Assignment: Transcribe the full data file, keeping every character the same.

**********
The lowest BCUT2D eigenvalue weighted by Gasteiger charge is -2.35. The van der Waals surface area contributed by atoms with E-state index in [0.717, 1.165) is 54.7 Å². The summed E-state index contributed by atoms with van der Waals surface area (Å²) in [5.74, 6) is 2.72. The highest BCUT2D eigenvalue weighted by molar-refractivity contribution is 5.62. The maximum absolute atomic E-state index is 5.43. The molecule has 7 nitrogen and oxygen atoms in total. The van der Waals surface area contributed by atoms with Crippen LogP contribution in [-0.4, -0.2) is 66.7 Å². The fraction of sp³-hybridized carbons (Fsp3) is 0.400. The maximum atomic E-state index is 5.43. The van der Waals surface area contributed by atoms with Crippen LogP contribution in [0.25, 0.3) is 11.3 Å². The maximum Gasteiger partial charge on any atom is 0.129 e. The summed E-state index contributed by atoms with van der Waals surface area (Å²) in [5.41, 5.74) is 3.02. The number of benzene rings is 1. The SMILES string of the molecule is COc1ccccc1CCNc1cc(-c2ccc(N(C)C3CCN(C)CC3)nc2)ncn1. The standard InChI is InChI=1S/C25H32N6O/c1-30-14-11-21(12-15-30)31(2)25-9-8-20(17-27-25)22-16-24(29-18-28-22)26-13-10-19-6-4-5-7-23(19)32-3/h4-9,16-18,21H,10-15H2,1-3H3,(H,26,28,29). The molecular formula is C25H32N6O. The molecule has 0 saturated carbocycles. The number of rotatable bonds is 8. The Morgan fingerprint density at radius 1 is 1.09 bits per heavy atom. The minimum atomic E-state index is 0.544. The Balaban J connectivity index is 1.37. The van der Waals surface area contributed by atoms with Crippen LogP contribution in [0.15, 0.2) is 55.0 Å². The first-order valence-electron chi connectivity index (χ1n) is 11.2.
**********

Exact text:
The lowest BCUT2D eigenvalue weighted by Gasteiger charge is -2.35. The van der Waals surface area contributed by atoms with E-state index in [0.717, 1.165) is 54.7 Å². The summed E-state index contributed by atoms with van der Waals surface area (Å²) in [5.74, 6) is 2.72. The highest BCUT2D eigenvalue weighted by molar-refractivity contribution is 5.62. The maximum absolute atomic E-state index is 5.43. The molecule has 7 nitrogen and oxygen atoms in total. The van der Waals surface area contributed by atoms with Crippen LogP contribution in [-0.4, -0.2) is 66.7 Å². The fraction of sp³-hybridized carbons (Fsp3) is 0.400. The maximum atomic E-state index is 5.43. The van der Waals surface area contributed by atoms with Crippen LogP contribution in [0.25, 0.3) is 11.3 Å². The maximum Gasteiger partial charge on any atom is 0.129 e. The summed E-state index contributed by atoms with van der Waals surface area (Å²) in [5.41, 5.74) is 3.02. The number of benzene rings is 1. The SMILES string of the molecule is COc1ccccc1CCNc1cc(-c2ccc(N(C)C3CCN(C)CC3)nc2)ncn1. The standard InChI is InChI=1S/C25H32N6O/c1-30-14-11-21(12-15-30)31(2)25-9-8-20(17-27-25)22-16-24(29-18-28-22)26-13-10-19-6-4-5-7-23(19)32-3/h4-9,16-18,21H,10-15H2,1-3H3,(H,26,28,29). The molecular formula is C25H32N6O. The molecule has 0 saturated carbocycles. The number of rotatable bonds is 8. The Morgan fingerprint density at radius 1 is 1.09 bits per heavy atom. The minimum atomic E-state index is 0.544. The Balaban J connectivity index is 1.37. The van der Waals surface area contributed by atoms with Crippen LogP contribution in [0.15, 0.2) is 55.0 Å². The first-order valence-electron chi connectivity index (χ1n) is 11.2.